30 May 2018

Ghana: Deputy Minister Interacts With Tomato Farmers in Tuobodom

The Deputy Minister for Agriculture, Mr George Oduro, has paid a working visit to the Techiman North District and its enclaves to interact with farmers and traders in the tomato business.

The visit of the Deputy Minister was trigged by complaints received from farmers in the District on the recent importation of tomato from Burkina-Faso to Ghana to the detriment of the poor farmers.

Mr Peter Mensah, District Chief Executive (DCE), said tomatoes from the Techiman North District was of the best quality in the country and urged all traders in the tomato business to come to Techiman North to do business.

The DCE appealed to the Minister to support the District with irrigation facilities for an all-year-round tomato farming, adding that this would help farmers compete with their colleagues in Burkina-Faso and help them raise more income for the upkeep of their families.

In his remarks, Mr Oduro expressed gratitude to the Chiefs and people of the Tuobodom Traditional Area for their support and gave the assurance that government would roll out more policies that would support and improve production.

He disclosed that government had approved a tomato processing factory for Techiman North under the One District One Factory project and that very soon, the challenges of the farmers would be over.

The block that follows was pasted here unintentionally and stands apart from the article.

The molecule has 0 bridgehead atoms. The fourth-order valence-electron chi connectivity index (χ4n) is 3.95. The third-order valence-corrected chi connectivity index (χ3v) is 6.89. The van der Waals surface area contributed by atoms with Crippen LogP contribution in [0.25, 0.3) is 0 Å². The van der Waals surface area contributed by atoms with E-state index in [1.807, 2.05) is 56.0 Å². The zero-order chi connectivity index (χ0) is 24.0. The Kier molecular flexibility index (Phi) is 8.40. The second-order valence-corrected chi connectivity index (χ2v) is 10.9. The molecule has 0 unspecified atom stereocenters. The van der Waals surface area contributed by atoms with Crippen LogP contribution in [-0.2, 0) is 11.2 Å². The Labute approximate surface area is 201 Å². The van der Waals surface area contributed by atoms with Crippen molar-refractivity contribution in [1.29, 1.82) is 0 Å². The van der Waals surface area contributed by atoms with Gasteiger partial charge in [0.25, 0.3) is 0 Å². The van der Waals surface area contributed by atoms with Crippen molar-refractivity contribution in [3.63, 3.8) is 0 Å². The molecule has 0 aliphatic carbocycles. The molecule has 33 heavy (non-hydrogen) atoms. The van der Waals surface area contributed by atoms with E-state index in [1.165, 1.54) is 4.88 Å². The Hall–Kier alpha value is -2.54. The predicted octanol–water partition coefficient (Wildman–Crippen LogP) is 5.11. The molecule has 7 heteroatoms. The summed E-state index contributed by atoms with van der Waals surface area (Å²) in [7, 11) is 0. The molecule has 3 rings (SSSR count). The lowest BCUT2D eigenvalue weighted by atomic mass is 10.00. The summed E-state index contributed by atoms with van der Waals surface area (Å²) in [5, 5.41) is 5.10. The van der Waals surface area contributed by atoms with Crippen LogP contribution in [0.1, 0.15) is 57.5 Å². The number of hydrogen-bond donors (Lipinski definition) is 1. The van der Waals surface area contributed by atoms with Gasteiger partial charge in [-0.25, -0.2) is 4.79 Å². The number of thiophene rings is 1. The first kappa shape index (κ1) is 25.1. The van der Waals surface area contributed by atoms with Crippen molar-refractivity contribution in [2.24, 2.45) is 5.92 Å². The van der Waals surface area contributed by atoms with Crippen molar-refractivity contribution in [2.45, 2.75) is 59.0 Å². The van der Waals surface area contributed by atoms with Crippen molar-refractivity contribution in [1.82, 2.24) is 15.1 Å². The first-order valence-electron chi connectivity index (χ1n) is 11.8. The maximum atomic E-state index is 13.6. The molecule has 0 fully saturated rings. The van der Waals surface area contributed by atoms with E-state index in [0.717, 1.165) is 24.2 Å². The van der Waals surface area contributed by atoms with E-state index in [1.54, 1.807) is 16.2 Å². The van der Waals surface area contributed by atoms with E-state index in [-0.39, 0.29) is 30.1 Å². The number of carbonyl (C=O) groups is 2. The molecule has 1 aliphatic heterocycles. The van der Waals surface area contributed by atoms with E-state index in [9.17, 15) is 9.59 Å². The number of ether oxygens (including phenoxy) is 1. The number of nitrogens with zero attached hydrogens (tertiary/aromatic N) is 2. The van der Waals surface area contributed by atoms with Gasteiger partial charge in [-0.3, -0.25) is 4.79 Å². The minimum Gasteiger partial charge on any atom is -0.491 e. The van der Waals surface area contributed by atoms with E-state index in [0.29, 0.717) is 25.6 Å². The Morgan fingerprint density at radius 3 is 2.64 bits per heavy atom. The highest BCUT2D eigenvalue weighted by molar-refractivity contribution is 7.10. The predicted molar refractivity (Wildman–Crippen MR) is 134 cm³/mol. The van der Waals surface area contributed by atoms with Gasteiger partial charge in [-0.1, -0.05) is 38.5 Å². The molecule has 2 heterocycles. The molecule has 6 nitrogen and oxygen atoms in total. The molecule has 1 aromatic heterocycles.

The Deputy Minister urged farmers to use approved methods and technology for better yields and not engage in bad farming practices.

In response to issue on limited agriculture extension officers, he said eighteen (18) thousand Agriculture Extension Officers would be recruited under the Nation Builders Corps (NABCO) and that the District would get its share this year.

Mr Eric Osei Tuffuor, Chairman of the Tomato Traders and Transporters Association of Ghana, shared his experience with the farmers.

He said farmers in Burkina-Faso relied heavily on irrigation farming to grow their tomatoes and that in Burkina-Faso, eighty seven (87) dams were constructed in the tomato growing communities to enable farmers get enough water for their crops.

He said in the whole of Africa, Ghana's tomatoes were the best and second globally, and gave the assurance that the interventions the Minister promised would help recover the monies Ghanaians were spending in building Burkina-Faso's economy.

Mr Tuffuor added that if good farming practices were adopted in Ghana,B urkinabe's would come to Ghana to tomatoes.


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